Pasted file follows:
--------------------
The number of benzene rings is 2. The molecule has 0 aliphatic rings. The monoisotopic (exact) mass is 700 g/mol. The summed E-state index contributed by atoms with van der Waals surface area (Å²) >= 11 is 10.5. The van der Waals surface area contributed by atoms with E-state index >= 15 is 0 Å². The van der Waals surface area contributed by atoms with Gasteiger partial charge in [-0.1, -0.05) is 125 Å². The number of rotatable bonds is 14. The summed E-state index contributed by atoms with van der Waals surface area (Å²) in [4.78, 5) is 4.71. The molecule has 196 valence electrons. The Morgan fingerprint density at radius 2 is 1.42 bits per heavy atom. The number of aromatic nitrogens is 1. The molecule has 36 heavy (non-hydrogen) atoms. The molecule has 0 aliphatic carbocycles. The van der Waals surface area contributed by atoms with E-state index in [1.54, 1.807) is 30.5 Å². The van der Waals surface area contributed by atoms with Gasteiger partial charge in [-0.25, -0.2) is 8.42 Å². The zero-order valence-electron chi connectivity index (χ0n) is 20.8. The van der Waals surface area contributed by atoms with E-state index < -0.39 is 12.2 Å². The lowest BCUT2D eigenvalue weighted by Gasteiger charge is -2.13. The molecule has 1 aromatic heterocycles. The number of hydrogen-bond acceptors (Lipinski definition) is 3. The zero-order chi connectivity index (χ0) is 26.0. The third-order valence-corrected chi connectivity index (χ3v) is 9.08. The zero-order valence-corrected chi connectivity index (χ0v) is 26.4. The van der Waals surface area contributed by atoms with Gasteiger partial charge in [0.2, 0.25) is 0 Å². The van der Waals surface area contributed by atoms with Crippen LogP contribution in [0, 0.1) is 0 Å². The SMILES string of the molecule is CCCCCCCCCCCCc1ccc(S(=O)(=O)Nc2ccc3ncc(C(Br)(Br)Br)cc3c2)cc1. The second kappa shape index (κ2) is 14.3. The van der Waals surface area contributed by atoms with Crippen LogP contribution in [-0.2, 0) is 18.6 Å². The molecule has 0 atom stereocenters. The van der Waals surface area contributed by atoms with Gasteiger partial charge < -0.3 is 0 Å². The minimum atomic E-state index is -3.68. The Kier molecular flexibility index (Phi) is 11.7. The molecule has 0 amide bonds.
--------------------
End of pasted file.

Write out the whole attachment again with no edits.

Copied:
The number of benzene rings is 2. The molecule has 0 aliphatic rings. The monoisotopic (exact) mass is 700 g/mol. The summed E-state index contributed by atoms with van der Waals surface area (Å²) >= 11 is 10.5. The van der Waals surface area contributed by atoms with E-state index >= 15 is 0 Å². The van der Waals surface area contributed by atoms with Gasteiger partial charge in [-0.1, -0.05) is 125 Å². The number of rotatable bonds is 14. The summed E-state index contributed by atoms with van der Waals surface area (Å²) in [4.78, 5) is 4.71. The molecule has 196 valence electrons. The Morgan fingerprint density at radius 2 is 1.42 bits per heavy atom. The number of aromatic nitrogens is 1. The molecule has 36 heavy (non-hydrogen) atoms. The molecule has 0 aliphatic carbocycles. The van der Waals surface area contributed by atoms with E-state index in [1.54, 1.807) is 30.5 Å². The van der Waals surface area contributed by atoms with Gasteiger partial charge in [-0.25, -0.2) is 8.42 Å². The zero-order valence-electron chi connectivity index (χ0n) is 20.8. The van der Waals surface area contributed by atoms with E-state index < -0.39 is 12.2 Å². The lowest BCUT2D eigenvalue weighted by Gasteiger charge is -2.13. The molecule has 1 aromatic heterocycles. The number of hydrogen-bond acceptors (Lipinski definition) is 3. The zero-order chi connectivity index (χ0) is 26.0. The third-order valence-corrected chi connectivity index (χ3v) is 9.08. The zero-order valence-corrected chi connectivity index (χ0v) is 26.4. The van der Waals surface area contributed by atoms with Gasteiger partial charge in [0.2, 0.25) is 0 Å². The van der Waals surface area contributed by atoms with Crippen LogP contribution in [0, 0.1) is 0 Å². The SMILES string of the molecule is CCCCCCCCCCCCc1ccc(S(=O)(=O)Nc2ccc3ncc(C(Br)(Br)Br)cc3c2)cc1. The second kappa shape index (κ2) is 14.3. The van der Waals surface area contributed by atoms with Crippen LogP contribution in [-0.2, 0) is 18.6 Å². The molecule has 0 atom stereocenters. The van der Waals surface area contributed by atoms with Gasteiger partial charge < -0.3 is 0 Å². The minimum atomic E-state index is -3.68. The Kier molecular flexibility index (Phi) is 11.7. The molecule has 0 amide bonds.